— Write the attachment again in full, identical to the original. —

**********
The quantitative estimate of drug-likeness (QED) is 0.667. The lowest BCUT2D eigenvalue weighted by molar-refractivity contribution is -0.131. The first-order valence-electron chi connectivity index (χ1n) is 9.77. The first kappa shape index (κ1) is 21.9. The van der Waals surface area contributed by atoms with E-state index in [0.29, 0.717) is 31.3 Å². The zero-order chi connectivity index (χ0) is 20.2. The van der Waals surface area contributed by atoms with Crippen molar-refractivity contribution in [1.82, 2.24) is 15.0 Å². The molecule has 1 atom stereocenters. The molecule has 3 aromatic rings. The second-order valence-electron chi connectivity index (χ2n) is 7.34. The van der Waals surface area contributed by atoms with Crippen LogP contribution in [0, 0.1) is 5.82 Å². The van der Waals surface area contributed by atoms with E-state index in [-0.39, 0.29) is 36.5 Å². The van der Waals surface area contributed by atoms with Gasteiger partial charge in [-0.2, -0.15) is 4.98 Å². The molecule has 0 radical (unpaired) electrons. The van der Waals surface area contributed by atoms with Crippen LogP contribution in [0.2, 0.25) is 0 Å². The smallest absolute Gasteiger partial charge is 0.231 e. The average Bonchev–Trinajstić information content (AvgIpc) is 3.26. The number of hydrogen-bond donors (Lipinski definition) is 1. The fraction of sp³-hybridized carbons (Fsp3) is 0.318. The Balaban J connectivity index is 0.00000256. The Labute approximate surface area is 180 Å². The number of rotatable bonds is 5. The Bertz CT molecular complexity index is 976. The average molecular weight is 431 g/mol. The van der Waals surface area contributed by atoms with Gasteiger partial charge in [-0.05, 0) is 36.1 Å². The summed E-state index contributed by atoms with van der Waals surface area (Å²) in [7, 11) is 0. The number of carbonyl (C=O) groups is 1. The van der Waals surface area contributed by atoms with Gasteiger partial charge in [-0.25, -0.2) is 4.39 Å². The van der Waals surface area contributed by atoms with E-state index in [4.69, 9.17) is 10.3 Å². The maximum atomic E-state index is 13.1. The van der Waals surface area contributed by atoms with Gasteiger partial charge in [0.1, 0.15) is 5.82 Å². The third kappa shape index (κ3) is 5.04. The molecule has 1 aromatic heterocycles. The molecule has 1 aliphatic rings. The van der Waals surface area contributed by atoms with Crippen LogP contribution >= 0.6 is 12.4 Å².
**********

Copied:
The quantitative estimate of drug-likeness (QED) is 0.667. The lowest BCUT2D eigenvalue weighted by molar-refractivity contribution is -0.131. The first-order valence-electron chi connectivity index (χ1n) is 9.77. The first kappa shape index (κ1) is 21.9. The van der Waals surface area contributed by atoms with E-state index in [0.29, 0.717) is 31.3 Å². The zero-order chi connectivity index (χ0) is 20.2. The van der Waals surface area contributed by atoms with Crippen molar-refractivity contribution in [1.82, 2.24) is 15.0 Å². The molecule has 1 atom stereocenters. The molecule has 3 aromatic rings. The second-order valence-electron chi connectivity index (χ2n) is 7.34. The van der Waals surface area contributed by atoms with Crippen LogP contribution in [0, 0.1) is 5.82 Å². The van der Waals surface area contributed by atoms with E-state index in [-0.39, 0.29) is 36.5 Å². The van der Waals surface area contributed by atoms with Gasteiger partial charge in [-0.2, -0.15) is 4.98 Å². The molecule has 0 radical (unpaired) electrons. The van der Waals surface area contributed by atoms with Crippen LogP contribution in [0.2, 0.25) is 0 Å². The smallest absolute Gasteiger partial charge is 0.231 e. The average Bonchev–Trinajstić information content (AvgIpc) is 3.26. The number of hydrogen-bond donors (Lipinski definition) is 1. The fraction of sp³-hybridized carbons (Fsp3) is 0.318. The Balaban J connectivity index is 0.00000256. The Labute approximate surface area is 180 Å². The number of rotatable bonds is 5. The Bertz CT molecular complexity index is 976. The average molecular weight is 431 g/mol. The van der Waals surface area contributed by atoms with Gasteiger partial charge in [-0.05, 0) is 36.1 Å². The summed E-state index contributed by atoms with van der Waals surface area (Å²) in [7, 11) is 0. The number of carbonyl (C=O) groups is 1. The van der Waals surface area contributed by atoms with Gasteiger partial charge in [-0.25, -0.2) is 4.39 Å². The van der Waals surface area contributed by atoms with E-state index in [4.69, 9.17) is 10.3 Å². The maximum atomic E-state index is 13.1. The van der Waals surface area contributed by atoms with Gasteiger partial charge in [0.1, 0.15) is 5.82 Å². The third kappa shape index (κ3) is 5.04. The molecule has 1 aromatic heterocycles. The molecule has 1 aliphatic rings. The van der Waals surface area contributed by atoms with Crippen LogP contribution >= 0.6 is 12.4 Å².